From the Office of Jim Gilmore

Former Virginia Governor Jim Gilmore to explore presidential bid

December 20, 2006
ALEXANDRIA, Virginia - In preparation to seek the 2008 Republican nomination for president, former Virginia Governor Jim Gilmore announced today that he will form a presidential exploratory committee on January 2, 2007.  Gilmore, a Republican, served as governor of Virginia from 1998 to 2002.

"I believe the current field of potential candidates lacks a mainstream conservative that is capable of mounting an effective national campaign," Gilmore said.  "It is my intention to fill that void.  For the Republican party to be successful we need electable candidates who can articulate a positive, mainstream conservative message that can reach all Americans."

As governor, Jim Gilmore governed as a conservative.  He reduced income taxes for military families living in Virginia, cut the car tax by 70 percent for all Virginia families, and he reduced the tax on prescription drugs for senior citizens.  Gilmore also worked to reduce rising college tuition for Virginia families.  Under his watch, the Republican Party of Virginia captured majorities in the House of Delegates and the State Senate for the first time since Reconstruction.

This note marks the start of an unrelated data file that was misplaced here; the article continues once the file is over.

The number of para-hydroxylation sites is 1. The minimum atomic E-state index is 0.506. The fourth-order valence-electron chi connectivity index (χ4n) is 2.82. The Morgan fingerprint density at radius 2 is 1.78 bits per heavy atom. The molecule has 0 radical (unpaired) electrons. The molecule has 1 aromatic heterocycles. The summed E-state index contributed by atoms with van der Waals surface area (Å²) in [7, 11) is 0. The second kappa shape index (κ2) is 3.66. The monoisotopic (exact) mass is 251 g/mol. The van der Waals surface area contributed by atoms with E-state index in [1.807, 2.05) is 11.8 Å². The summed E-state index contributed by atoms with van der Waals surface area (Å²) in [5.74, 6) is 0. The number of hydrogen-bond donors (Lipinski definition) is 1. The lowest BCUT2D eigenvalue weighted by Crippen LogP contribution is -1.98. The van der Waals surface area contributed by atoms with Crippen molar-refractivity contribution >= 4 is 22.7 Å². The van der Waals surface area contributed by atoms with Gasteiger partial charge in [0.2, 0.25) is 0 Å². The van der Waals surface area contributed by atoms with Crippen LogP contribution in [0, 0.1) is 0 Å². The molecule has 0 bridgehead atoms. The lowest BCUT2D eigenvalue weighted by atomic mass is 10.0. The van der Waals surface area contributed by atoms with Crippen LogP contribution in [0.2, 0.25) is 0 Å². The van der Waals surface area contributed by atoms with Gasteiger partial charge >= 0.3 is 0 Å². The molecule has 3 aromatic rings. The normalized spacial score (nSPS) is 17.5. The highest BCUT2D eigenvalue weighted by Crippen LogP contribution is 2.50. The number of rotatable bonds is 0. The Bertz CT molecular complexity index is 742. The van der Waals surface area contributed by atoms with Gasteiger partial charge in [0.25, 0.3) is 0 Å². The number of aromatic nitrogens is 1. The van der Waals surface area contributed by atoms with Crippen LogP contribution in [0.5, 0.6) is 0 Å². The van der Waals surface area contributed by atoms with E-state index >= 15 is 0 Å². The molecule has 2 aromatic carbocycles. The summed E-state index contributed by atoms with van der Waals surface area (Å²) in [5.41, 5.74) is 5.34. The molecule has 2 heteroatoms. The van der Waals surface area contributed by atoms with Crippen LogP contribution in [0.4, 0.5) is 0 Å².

Jim Gilmore was the governor of Virginia when the Pentagon was attacked on Sept. 11, 2001. A former Army counter-intelligence agent, he chaired the Congressional "Gilmore Commission" from 1999 to 2003 to assess America's terrorism response capabilities. Jim Gilmore is now serving as Chairman of the National Council on Readiness and Preparedness, a non-profit community-based grassroots organization to strengthen homeland security and provide forums to develop a national strategy that includes the local first responders, small and large business, and the leaders of many communities throughout America.  A former Chairman of the Republican National Committee and Republican Governors Association, he is currently a partner at the Washington office of Kelley Drye Collier Shannon LLP, where he chairs the Homeland Security Practice Group.